An image of an 1800s sign reading, "Advertisement: E. Barnard & Co, Slave Depot, Montgomery, Ala. A few floors above Montgomery Hall will keep constantly on hand mechanics, field hands, cooks, washers, and ironers, and general house servants. Particular attention paid to buying and selling slaves on commission.," along with a list of company references at the bottom.What does this have to do with the finance nerds and the innovative instruments? 

What took some time to sink in was that the modern-day finance system of which I am a willing participant, with decision rights over an increasing amount of capital, did some of its most creative structuring with people who were enslaved and the economy they supported. Despite documented evidence of how enslaved people were used as mobile collateral against loans, our lending today also requires liens on assets…of people who have been incarcerated and themselves used as labor for the state or a unit of profit for a private company. I can’t unsee those connections and am uncomfortably reminded how day-to-day global finance practices are rooted in a labor market and economy of enslaved people. GAAP-compliant accounting ledgers and the P&Ls we all look at with such interest to see how an investee is doing? Derived from accounting of people enslaved. With efforts underway to erase this history and how it shows up in the financial system, my fellow capital deployers and I need to hold the uncomfortable truth about where this system is rooted.  We need to de-risk our investments by building financial and social capital rather than siphoning it off. 

At the same time, I see a pipeline of vibrant social entrepreneurs in Montgomery and through the employment social enterprises we lend to, who are building and sustaining businesses and creating social impact over decades. What may have begun as a survival strategy has flourished into thousands of jobs created and lives rebuilt.  As a fund, we are working to bridge the gap between what entrepreneurs tell us they need to grow (patient capital, flexible terms, some expert help along the way) and what is currently a comfortable level of risk for capital providers.  To do this, we need to aggressively use risk mitigants out there (especially effective ones like the state small business credit initiative) and also engage investors on how to de-risk a portfolio by investing in entrepreneurs committed to their community.  We’ll collectively need to take some leaps of faith with capital attached to them and show some successes along the way.  It’s probably going to mean some uncomfortable conversations with potential investors as we talk about what it really takes to increase access to capital for entrepreneurs who are right now, despite considerable headwinds, creating social impact and who we believe are creditworthy.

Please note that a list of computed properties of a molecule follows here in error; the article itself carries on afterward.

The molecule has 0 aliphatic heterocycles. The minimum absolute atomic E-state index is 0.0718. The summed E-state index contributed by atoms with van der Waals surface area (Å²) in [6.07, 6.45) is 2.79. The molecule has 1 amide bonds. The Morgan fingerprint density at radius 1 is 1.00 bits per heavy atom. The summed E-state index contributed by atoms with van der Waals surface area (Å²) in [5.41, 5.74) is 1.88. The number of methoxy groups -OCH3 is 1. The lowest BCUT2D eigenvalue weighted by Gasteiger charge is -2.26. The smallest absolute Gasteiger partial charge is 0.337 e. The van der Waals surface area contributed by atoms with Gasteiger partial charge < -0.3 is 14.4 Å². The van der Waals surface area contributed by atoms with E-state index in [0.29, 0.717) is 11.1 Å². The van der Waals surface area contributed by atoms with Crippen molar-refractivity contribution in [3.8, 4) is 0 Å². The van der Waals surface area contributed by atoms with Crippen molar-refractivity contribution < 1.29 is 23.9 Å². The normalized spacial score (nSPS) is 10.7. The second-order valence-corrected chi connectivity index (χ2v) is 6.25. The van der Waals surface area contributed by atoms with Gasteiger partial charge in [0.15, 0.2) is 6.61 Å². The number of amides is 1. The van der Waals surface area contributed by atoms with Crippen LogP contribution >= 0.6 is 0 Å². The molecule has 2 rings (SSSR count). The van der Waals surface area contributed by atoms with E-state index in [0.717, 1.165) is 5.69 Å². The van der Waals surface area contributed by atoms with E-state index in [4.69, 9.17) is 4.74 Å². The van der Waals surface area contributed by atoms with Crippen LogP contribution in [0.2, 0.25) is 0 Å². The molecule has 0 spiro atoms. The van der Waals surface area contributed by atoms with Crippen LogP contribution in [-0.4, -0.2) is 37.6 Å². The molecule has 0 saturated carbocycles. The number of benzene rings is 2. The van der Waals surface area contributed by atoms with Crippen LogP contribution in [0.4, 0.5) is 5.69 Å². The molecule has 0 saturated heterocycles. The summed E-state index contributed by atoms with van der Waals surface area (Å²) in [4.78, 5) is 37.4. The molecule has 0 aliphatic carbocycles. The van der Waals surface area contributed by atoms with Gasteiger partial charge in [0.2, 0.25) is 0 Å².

Take some risks, make some good trouble, and speak up. I left Montgomery in awe of the spirit to persist and innovate despite systemic and institutional obstacles, a new community of investors who shared the experience, and determined to back entrepreneurs and get capital back into the hands of people whose ancestors had theirs tied from the moment they stepped foot on that auction block.